Directional wells allow operators to maximize wellbore exposure through productive zones. In many such wells, directional drillers use steerable mud motors to kick off the well, build angle, drill tangent sections, and maintain trajectory necessary to hit target zones.
When using mud motors, drillers alternate between rotary and sliding drilling. In rotary mode, the drilling rig’s rotary table or topdrive rotates the entire drillstring to transmit power to the bit. During slide drilling, the drillstring does not rotate, and the bit is turned by the mud motor alone. As a consequence, less weight is transferred to the bit and slide drilling is less efficient than rotary drilling.
An article in the May issue of Oilfield Review, “Slide Drilling—Farther and Faster,” describes an automated system that helps drillers achieve significant gains in horizontal reach wells that have noticeably faster rate of penetration (ROP). Field experience shows how a torque oscillation system can help operators optimize unconventional plays.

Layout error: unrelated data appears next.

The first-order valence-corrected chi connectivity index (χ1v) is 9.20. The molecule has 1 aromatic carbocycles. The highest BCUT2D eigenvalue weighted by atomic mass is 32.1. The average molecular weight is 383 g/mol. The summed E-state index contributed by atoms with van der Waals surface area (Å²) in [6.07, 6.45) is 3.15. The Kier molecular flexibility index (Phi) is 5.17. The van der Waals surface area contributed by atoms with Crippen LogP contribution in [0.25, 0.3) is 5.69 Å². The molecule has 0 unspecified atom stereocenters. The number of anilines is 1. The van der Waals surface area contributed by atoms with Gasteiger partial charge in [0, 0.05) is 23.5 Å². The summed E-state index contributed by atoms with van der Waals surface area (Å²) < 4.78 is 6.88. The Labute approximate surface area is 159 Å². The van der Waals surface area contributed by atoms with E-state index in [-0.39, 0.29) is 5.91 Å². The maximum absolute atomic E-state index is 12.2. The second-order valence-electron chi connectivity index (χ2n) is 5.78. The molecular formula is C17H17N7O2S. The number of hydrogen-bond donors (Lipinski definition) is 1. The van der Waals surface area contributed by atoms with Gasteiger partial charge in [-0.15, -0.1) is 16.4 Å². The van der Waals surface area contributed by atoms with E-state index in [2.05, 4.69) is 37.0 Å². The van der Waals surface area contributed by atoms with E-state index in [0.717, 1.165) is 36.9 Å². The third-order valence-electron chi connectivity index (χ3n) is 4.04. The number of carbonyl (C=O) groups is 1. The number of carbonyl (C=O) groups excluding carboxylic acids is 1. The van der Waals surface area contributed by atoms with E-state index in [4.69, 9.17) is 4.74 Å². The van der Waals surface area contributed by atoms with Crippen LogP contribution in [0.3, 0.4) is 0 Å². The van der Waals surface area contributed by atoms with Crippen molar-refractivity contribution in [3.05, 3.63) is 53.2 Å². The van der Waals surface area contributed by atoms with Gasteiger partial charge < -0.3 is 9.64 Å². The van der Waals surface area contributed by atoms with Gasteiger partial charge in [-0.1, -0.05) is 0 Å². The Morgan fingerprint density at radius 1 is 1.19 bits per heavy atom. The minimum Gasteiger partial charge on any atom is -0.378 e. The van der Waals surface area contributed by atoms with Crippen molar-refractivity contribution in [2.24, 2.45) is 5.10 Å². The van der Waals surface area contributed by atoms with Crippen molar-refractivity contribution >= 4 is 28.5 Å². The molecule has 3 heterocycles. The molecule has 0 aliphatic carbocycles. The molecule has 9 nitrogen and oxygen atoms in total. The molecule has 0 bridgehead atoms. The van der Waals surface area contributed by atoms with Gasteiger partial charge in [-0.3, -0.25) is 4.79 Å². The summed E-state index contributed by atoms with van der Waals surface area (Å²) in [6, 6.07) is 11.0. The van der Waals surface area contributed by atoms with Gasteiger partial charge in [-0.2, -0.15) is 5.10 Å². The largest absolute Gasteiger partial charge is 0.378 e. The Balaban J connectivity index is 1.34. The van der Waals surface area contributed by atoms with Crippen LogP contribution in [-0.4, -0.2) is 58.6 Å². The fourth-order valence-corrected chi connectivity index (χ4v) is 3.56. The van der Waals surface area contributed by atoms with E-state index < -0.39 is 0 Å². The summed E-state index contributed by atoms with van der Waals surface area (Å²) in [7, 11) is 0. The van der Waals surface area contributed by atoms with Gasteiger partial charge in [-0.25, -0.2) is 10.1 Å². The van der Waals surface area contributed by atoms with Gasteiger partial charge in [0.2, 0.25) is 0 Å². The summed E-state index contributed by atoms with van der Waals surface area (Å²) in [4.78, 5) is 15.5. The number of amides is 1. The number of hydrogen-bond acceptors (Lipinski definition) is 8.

The Slider automated surface rotation control system helps drillers regain some of the performance of a rotating drillstring. The torque control system alternates torque direction to rock the drillstring, which increases the ROP through better transfer of weight to the bit while in sliding mode. This weight transfer also helps control toolface orientation. In addition, it minimizes downhole motor stalls and increases bit life by preventing weight from being transferred to the bit suddenly.
Oilfield Review is the Schlumberger flagship journal of technology, innovation and the science of E&P.
Duplantis, S., “Slide Drilling—Farther and Faster,” Oilfield Review (May 2016) 28, No.2: 50-56.